Adoration 4 Adventure’s top 10 travel mistakes and how to avoid them.
When traveling, something is bound to go wrong at some point. It happens to everyone. The following are mistakes that I have made during my travels and ways they can be avoided.
Want to avoid major travel blunders? Check out a collection of travelers’ scariest stories – “Close to death”.
One of the best things about traveling is experiencing different cultures. With that often comes different languages which can be truly interesting but also challenging. On a recent outing in the north of Spain, I was having lunch with some friends and wanted to ask for some olive oil to have with my bread. I bravely attempted to ask the waiter but instead of saying the Spanish word for “oil”, I said the word for “sprain”. Needless to say, the waiter was very confused and my friends were laughing hysterically.
How to avoid: Try to learn at least a few words of the native language for the country that you are visiting. Don’t assume that everyone will speak English, carry a phrase book or have access to a translating app while you travel.
9. Painful Sunburn
A gorgeous day on the beach can often lead you to forget all your worries, including reapplying sunscreen. During my backpacking trip to the Yucatan Peninsula, I made this exact mistake and ended up painfully sunburned. For the rest of my time, I had to stay covered up and out of the sun which is not something you want to do on a beach holiday.
How to avoid: Don’t scrimp on the sunscreen. Apply every day before you go out into the sun and reapply as directed. It’s not worth the cost of spending the rest of your trip in the shade.
8. Border Crossing Confusion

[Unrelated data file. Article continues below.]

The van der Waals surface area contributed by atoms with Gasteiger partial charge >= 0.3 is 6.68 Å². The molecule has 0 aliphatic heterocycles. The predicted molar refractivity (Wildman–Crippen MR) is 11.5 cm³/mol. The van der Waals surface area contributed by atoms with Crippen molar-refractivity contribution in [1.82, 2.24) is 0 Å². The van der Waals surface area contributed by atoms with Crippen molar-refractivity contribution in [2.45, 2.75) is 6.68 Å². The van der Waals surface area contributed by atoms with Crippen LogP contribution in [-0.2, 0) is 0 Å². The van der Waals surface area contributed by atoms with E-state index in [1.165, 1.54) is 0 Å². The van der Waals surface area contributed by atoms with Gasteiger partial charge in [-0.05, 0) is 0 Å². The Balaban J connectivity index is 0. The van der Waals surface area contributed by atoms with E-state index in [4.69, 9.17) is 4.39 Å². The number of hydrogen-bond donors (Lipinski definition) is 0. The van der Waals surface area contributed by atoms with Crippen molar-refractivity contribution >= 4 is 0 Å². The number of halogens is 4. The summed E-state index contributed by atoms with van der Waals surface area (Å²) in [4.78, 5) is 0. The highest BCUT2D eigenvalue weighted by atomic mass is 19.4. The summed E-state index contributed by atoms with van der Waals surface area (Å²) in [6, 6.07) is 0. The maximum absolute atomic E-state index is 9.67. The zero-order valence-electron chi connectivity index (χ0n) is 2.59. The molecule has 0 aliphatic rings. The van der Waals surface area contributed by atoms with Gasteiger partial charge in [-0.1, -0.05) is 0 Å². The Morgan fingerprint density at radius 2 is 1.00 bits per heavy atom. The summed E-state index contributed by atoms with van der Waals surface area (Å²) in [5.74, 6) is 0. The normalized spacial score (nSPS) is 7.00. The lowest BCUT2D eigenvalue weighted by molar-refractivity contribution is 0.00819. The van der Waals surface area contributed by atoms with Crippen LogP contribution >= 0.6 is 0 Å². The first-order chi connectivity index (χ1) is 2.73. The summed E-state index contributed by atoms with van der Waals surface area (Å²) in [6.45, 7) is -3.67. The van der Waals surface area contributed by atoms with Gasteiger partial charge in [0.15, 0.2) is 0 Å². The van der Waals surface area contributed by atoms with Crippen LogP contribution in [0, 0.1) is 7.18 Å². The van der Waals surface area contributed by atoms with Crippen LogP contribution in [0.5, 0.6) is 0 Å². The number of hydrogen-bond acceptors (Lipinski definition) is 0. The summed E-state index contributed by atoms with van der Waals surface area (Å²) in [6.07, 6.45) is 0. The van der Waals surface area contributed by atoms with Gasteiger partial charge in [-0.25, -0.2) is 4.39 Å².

Border crossings can be confusing enough and with the added challenge of a foreign language, it is easy to make mistakes. I am embarrassed to admit that I paid for my tourist visa twice when I entered into Cambodia. In my defense, I was extremely sleep deprived after a big night out. That extra $20 USD would have gone a long way in a country that sells fifty cent beers.
How to avoid: Read about the border crossing process from other travelers online by googling “border crossing in ___”. This will give you a sense of what to expect and what you will need to do so you can avoid making mistakes.
7. No place to stay
Traveling without a plan can be fun and very freeing. However, it also means that transport and accommodation can be booked up before you’ve had a chance to secure your place. Recently I took a last minute trip to the south of Germany. It wasn’t until after I booked the ticket that I found out there were no hostels in the town I was visiting and that the hotels were all quite expensive. Luckily, I managed to find a Couchsurfing host at the last minute, which totally saved my trip.
How to avoid: Consider booking at least a few days ahead, especially if it is the high season and there is a high demand in the city. In some locations you will have no problem with finding accommodation last-minute, however, make sure you have a couple of backup options and a general idea of where they are located. Read my ultimate guide to finding travel accommodation on a budget.
It can be difficult to know what to pack for a new location and all too easy to over-pack. On my first trip to the U.S.A., I over-packed and then had to suffer the consequences of lugging my bulging bag around for two months.
How to avoid: It is always better to under-pack then over-pack. Ideally, traveling with a carry-on sized bag will make it easier to cart your stuff around with the added bonus of avoiding checking a bag. For packing tips with a carry-on bag, check out my packing lists for cold weather travel and warm weather travel.
5. Getting sick